We can’t leave the subject of annual circles numbers without mentioning that we still see it claimed that over 300 circles appeared in 1989, with double that number in 1990. This is entirely down to Terence Meaden’s cataloging methods; Meaden would count (for example) a quintuplet as five separate circles, a triplet as three separate circles. This means that circle numbers from any year in which Meaden was cataloguing data – up to 1991 in fact – should be treated with suspicion.

How big was the biggest crop circle ever recorded?

Ah, the ‘Size Queen croppie’ question.

It depends.

2005.12.05_15.53.14_-_Werner_AnderhubThere have been a few very long pictograms – for example East Field, Alton Barnes, Wiltshire, 12th June 1999 (1040′), Ashbury, Oxfordshire, 26th July 1994 (approximately a quarter of a mile), Etchilhampton, Wiltshire, 30th July 1996 (eight tenths of a mile, which might sound impressive but the actual design was just a path with 13 circles spaced along it) though due to the nature of these designs the actual amount of flattened crop is relatively little. The formation with the greatest amount of flattened crop is generally reckoned to be East Field, 9th July 1998 (see photo by Werner Anderhaub), which covered approximately 6000 square metres. Though this was a fair few seasons ago we think the record still holds, but would be curious to see how it compares to – say – the August 2001 Milk Hill formation. Speaking of which, although Milk Hill 2001 holds the record for the most circles in a single formation (409) its diameter is ‘only’ 767′. Compare this to the Windmill Hill Julia Set of July 1996, which – although it had less than half the circles of its Milk Hill sibling – spanned anywhere between 800′ and 1,000′ tip to tip depending on who you ask. Or compare it to the Alton Barnes, Wilts formation of 7th July 2007; 1033′ foot tip to tip, with approximately 130 circles. So which is bigger? Which we guess means that ‘size’, as much as ‘genuineness’, is relative. Would you like it any other way?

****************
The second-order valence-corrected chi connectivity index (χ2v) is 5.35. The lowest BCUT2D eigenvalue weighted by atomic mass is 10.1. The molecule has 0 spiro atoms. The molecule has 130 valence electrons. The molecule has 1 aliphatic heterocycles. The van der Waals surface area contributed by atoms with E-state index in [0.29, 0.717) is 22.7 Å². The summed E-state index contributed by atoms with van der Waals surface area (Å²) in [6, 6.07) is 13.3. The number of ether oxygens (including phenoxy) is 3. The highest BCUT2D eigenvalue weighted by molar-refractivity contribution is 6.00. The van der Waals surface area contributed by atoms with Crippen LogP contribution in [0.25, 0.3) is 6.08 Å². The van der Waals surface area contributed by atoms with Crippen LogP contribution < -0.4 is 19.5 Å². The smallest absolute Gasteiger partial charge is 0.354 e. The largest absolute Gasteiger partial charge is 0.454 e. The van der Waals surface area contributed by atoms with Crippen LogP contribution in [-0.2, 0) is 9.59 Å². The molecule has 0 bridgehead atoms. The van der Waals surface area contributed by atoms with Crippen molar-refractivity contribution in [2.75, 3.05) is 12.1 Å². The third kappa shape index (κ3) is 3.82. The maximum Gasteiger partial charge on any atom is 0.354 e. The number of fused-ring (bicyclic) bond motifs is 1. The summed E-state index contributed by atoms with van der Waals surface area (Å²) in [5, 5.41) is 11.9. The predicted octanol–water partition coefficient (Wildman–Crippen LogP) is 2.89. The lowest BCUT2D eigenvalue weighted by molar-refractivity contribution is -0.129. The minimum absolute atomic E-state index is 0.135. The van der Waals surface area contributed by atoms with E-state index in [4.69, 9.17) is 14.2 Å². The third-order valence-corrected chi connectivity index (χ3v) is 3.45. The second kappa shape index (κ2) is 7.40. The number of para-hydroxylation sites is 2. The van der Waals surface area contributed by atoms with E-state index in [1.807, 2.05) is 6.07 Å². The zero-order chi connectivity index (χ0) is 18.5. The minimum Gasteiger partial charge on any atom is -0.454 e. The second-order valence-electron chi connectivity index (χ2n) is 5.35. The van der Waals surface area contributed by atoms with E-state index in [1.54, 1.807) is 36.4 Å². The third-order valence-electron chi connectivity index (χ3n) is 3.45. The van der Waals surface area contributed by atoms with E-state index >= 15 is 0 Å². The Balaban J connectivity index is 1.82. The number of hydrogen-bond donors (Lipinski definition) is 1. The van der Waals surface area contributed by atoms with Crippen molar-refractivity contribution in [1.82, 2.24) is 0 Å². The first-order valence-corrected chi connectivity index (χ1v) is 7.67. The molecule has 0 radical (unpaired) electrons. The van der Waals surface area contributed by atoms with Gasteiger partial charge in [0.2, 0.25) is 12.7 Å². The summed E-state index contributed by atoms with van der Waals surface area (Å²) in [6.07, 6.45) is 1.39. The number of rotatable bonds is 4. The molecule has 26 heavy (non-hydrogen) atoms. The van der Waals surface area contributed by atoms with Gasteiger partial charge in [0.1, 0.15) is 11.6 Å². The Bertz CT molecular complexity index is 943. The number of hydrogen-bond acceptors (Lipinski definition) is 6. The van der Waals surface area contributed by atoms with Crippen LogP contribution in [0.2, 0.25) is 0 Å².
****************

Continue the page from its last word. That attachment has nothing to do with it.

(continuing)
See also the article Size Matters Not for further discussion of this topic.